At a recent party with several bibliophiles, I overheard a buddy of mine talking about how much he loved Larry Correia's books. Another guy chimed in with something like, "Larry's stuff is OK if you like books where every chapter ends with an explosion, but it gets tedious after a while."
That exchange illustrates the dichotomy between the high regard that Larry's fans hold him in and the running narrative that he's Not a Real Writer. While I don't begrudge anyone who makes the effort to read an author's work before deciding that it doesn't fit his tastes (like the guy above), there is a real and widespread prejudice against Larry in certain circles based on a straw man image of his writing.
I've reviewed Larry's work before. With his latest opus Son of the Black Sword tearing up the charts, now seems like a good time to look back at where his meteoric rise to the author D List began.
Most authors will never have a breakout hit. Most of the minority who do will toil for years in the word mines before scoring their big break.
It's a testament to Larry's artistic talent and business savvy (which are complementary; not opposed) that he made it onto the Entertainment Weekly best seller list on his first try. With a self-published book. That breakout novel was Monster Hunter International.
MHI Hits the Ground Running
|Full disclosure: I received goods and services from the author in the form of a free copy of the book, which he signed :)|
On an otherwise normal Tuesday evening I had the chance to live the American dream. I was able to throw my incompetent jackass of a boss from a fourteenth-story window.
Monster Hunter International, page 1You always hear Moby-Dick or The Gunslinger mentioned when people talk about books with the best opening lines.
For my money, the above-quoted opening of MHI easily earns a place in the Best First Lines canon. It's a fantasy we've all had (admit it). It's grounded in otherwise mundane particulars to put us right there in the scene. And the irreverent voice in which the brutal facts are given sets a pitch perfect tone that never wavers throughout the book.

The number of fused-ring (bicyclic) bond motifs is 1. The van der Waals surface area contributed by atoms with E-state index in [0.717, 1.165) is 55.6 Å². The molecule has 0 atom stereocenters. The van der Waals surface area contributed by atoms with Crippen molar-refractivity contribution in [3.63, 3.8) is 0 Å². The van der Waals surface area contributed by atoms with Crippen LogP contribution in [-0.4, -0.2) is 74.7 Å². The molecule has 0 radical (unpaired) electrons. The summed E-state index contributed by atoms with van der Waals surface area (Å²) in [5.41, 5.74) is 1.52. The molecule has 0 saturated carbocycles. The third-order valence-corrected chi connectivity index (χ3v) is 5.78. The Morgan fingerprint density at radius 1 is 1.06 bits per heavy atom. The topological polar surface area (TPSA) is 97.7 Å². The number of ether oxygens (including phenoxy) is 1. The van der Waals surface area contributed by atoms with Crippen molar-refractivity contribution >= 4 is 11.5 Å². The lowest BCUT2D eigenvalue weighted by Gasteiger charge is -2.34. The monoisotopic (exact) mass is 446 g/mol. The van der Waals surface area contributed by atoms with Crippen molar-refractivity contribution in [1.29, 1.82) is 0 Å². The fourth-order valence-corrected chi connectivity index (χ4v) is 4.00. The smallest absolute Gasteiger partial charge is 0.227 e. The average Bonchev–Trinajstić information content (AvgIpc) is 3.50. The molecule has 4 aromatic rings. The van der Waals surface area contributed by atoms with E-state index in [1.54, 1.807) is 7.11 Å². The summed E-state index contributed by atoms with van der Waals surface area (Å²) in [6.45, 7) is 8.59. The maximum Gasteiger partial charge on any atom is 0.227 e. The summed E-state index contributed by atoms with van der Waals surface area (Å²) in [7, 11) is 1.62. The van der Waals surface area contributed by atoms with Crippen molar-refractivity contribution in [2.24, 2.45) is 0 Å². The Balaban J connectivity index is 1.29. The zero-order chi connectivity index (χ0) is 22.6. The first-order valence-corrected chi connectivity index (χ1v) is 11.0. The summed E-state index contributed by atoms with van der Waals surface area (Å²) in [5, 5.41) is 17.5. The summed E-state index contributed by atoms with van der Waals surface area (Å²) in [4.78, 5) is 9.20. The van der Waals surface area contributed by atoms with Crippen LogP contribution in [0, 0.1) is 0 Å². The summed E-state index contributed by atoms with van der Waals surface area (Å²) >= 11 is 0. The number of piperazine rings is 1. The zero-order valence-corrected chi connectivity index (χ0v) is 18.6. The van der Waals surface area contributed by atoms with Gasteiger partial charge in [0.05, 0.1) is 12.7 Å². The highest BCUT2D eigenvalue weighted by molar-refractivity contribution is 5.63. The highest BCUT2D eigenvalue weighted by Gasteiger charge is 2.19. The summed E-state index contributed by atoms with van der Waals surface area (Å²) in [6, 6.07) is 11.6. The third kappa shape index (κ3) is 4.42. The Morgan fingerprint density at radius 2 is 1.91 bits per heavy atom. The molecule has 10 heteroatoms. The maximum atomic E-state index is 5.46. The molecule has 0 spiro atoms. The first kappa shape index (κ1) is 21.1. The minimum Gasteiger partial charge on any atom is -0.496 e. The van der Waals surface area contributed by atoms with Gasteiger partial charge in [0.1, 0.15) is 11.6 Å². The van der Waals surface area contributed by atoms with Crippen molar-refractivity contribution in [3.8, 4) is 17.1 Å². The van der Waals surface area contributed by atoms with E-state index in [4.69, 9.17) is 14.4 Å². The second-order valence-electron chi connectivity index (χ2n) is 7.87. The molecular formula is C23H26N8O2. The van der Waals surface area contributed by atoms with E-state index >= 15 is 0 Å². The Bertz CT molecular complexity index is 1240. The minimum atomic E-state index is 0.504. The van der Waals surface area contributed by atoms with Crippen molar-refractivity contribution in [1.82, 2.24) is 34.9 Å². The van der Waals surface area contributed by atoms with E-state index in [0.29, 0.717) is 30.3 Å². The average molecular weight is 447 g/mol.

Twist on the Final Girl
The best evidence against claims that Larry is a semi-literate Neanderthal writing explosion porn for barely literate troglodytes is the intentionality and craft he puts into his characters. A truly glorious feather in MHI's cap is Larry's idea of populating the book with survivors of the bloodbaths you see in horror movies.
As a horror fan myself, a novel about a paramilitary group that hires survivors of zombie/werewolf/vampire/giant spider/etc. attacks as monster bounty hunters already turns my crank. But Larry took it a step further by subverting our movie-based expectations of these characters.
The bespectacled bookworm is deadly sniper and master tactician. The accountant is a former cage fighter and 3-gun champion. The intimidating, dreadlock-sporting former jock is a devout Christian and D&D fan. Every main character has hidden depths, which makes them seem real.
Breaking the Rules
One of Larry's pet peeves is literati types who try to impose their obsession with literary rules on others. He often cites how great authors like Dan Simmons frequently break the rules. The trick is being good enough to get away with it.
NB: I rely far more on rules and conventions in my own writing than Larry does. That's because I am an unapologetic pedant who's convinced that at least one little corner of the world would be a much better place if only there were more of us ;) I do agree with Larry that the law was made to serve man; not man to serve the law.
My rule-bound disposition leads to my only problem with Monster Hunter International. The book plays host to Said Bookisms, Burly Detective Syndrome, and unnecessary dialogue attributions which can sometimes break up the flow of the text.
Then again, this is a first novel from an author whose impatience with literary perfectionism is well known, so I can't deduct too many points for some sentence-level rawness. Besides, Larry has pretty much worked these minor kinks out of his writing by now.
A far better measure of Larry's talent is when he intentionally breaks the rules. When it happens, it's for all the right reasons, i.e. it's more fun for the readers and generally serves the story better. MHI is a prime example of profitable rule-breaking, since Larry violates the injunction against using deus ex machina, not once, but twice. It does indeed work, and it's a lot of fun.
Monster Hunter International rightfully stands among the elite ranks of breakout first novels. It expertly blends time-honored tropes of the horror film tradition with hardcore action appeal.
The protagonists are inventive twists on familiar archetypes that make them fresh while staying accessible. The villains are genuinely frightening; often deeply disturbing, yet have relatable and consistent motivations that make them all the more credibly threatening.
Though MHI brings a considerable share of horror to the table, a generous dose of earthy humor heads off any danger of the book descending into a bleak, alienating slog. It is fast-paced, intriguing, and most of all, fun.
Larry Correia gets a lot of flak for not being A Real Writer. As his first book shows, anyone who levels that accusation at him can't have been paying much attention to his actual writing.